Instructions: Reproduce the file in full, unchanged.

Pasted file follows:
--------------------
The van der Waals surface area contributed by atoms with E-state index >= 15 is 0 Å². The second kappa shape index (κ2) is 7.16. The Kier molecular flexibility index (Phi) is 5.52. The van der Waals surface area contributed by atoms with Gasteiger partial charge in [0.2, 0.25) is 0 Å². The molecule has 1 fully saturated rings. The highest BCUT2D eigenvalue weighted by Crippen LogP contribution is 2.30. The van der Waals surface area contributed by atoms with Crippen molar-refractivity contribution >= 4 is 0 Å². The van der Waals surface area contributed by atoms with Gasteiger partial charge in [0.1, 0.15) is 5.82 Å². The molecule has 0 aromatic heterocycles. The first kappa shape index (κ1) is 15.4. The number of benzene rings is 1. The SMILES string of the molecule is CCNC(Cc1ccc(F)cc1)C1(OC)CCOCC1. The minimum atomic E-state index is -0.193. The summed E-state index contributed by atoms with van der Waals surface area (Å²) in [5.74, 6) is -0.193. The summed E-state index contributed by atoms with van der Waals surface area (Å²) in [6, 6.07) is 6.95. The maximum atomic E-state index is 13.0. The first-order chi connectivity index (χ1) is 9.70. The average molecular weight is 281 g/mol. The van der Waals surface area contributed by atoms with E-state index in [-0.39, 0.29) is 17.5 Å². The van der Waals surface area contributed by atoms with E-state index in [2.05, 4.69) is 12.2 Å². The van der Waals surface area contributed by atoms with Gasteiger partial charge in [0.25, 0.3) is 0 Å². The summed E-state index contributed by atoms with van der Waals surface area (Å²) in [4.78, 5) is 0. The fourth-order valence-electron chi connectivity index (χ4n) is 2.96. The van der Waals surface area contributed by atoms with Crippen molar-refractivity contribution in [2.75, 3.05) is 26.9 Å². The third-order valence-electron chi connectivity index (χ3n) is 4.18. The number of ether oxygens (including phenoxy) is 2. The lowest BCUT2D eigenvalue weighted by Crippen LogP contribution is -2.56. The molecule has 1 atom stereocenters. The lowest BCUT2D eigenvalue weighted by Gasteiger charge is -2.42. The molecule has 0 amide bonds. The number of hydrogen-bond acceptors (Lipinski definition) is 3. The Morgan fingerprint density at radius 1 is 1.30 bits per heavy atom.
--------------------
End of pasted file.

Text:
The van der Waals surface area contributed by atoms with E-state index >= 15 is 0 Å². The second kappa shape index (κ2) is 7.16. The Kier molecular flexibility index (Phi) is 5.52. The van der Waals surface area contributed by atoms with Gasteiger partial charge in [0.2, 0.25) is 0 Å². The molecule has 1 fully saturated rings. The highest BCUT2D eigenvalue weighted by Crippen LogP contribution is 2.30. The van der Waals surface area contributed by atoms with Crippen molar-refractivity contribution >= 4 is 0 Å². The van der Waals surface area contributed by atoms with Gasteiger partial charge in [0.1, 0.15) is 5.82 Å². The molecule has 0 aromatic heterocycles. The first kappa shape index (κ1) is 15.4. The number of benzene rings is 1. The SMILES string of the molecule is CCNC(Cc1ccc(F)cc1)C1(OC)CCOCC1. The minimum atomic E-state index is -0.193. The summed E-state index contributed by atoms with van der Waals surface area (Å²) in [5.74, 6) is -0.193. The summed E-state index contributed by atoms with van der Waals surface area (Å²) in [6, 6.07) is 6.95. The maximum atomic E-state index is 13.0. The first-order chi connectivity index (χ1) is 9.70. The average molecular weight is 281 g/mol. The van der Waals surface area contributed by atoms with E-state index in [-0.39, 0.29) is 17.5 Å². The van der Waals surface area contributed by atoms with E-state index in [2.05, 4.69) is 12.2 Å². The van der Waals surface area contributed by atoms with Gasteiger partial charge in [0.25, 0.3) is 0 Å². The summed E-state index contributed by atoms with van der Waals surface area (Å²) in [4.78, 5) is 0. The fourth-order valence-electron chi connectivity index (χ4n) is 2.96. The van der Waals surface area contributed by atoms with Crippen molar-refractivity contribution in [2.75, 3.05) is 26.9 Å². The third-order valence-electron chi connectivity index (χ3n) is 4.18. The number of ether oxygens (including phenoxy) is 2. The lowest BCUT2D eigenvalue weighted by Crippen LogP contribution is -2.56. The molecule has 1 atom stereocenters. The lowest BCUT2D eigenvalue weighted by Gasteiger charge is -2.42. The molecule has 0 amide bonds. The number of hydrogen-bond acceptors (Lipinski definition) is 3. The Morgan fingerprint density at radius 1 is 1.30 bits per heavy atom.